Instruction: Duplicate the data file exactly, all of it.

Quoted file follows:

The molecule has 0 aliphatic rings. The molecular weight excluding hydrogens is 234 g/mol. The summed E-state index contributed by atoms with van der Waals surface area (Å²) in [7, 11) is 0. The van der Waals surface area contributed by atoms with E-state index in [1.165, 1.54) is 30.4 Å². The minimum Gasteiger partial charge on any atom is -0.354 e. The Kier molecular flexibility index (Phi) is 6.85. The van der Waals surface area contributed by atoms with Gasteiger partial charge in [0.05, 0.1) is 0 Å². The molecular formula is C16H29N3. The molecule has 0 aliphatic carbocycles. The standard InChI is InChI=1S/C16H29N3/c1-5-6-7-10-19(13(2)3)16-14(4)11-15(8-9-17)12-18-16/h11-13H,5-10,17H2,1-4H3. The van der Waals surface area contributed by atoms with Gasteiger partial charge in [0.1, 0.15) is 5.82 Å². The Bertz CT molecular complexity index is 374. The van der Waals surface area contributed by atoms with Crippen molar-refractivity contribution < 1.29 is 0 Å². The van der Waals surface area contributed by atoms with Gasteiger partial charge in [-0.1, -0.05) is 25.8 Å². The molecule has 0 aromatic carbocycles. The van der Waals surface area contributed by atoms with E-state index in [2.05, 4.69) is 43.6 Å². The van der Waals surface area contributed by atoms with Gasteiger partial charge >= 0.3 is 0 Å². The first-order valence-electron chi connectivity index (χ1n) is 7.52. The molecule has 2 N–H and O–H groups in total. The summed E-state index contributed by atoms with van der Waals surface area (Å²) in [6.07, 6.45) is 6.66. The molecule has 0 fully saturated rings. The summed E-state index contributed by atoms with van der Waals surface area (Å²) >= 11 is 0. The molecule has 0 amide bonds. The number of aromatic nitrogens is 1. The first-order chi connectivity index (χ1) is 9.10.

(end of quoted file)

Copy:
The molecule has 0 aliphatic rings. The molecular weight excluding hydrogens is 234 g/mol. The summed E-state index contributed by atoms with van der Waals surface area (Å²) in [7, 11) is 0. The van der Waals surface area contributed by atoms with E-state index in [1.165, 1.54) is 30.4 Å². The minimum Gasteiger partial charge on any atom is -0.354 e. The Kier molecular flexibility index (Phi) is 6.85. The van der Waals surface area contributed by atoms with Gasteiger partial charge in [0.05, 0.1) is 0 Å². The molecular formula is C16H29N3. The molecule has 0 aliphatic carbocycles. The standard InChI is InChI=1S/C16H29N3/c1-5-6-7-10-19(13(2)3)16-14(4)11-15(8-9-17)12-18-16/h11-13H,5-10,17H2,1-4H3. The van der Waals surface area contributed by atoms with Gasteiger partial charge in [0.1, 0.15) is 5.82 Å². The Bertz CT molecular complexity index is 374. The van der Waals surface area contributed by atoms with Crippen molar-refractivity contribution < 1.29 is 0 Å². The van der Waals surface area contributed by atoms with Gasteiger partial charge in [-0.1, -0.05) is 25.8 Å². The molecule has 0 aromatic carbocycles. The van der Waals surface area contributed by atoms with E-state index in [2.05, 4.69) is 43.6 Å². The van der Waals surface area contributed by atoms with Gasteiger partial charge >= 0.3 is 0 Å². The first-order valence-electron chi connectivity index (χ1n) is 7.52. The molecule has 2 N–H and O–H groups in total. The summed E-state index contributed by atoms with van der Waals surface area (Å²) in [6.07, 6.45) is 6.66. The molecule has 0 fully saturated rings. The summed E-state index contributed by atoms with van der Waals surface area (Å²) >= 11 is 0. The molecule has 0 amide bonds. The number of aromatic nitrogens is 1. The first-order chi connectivity index (χ1) is 9.10.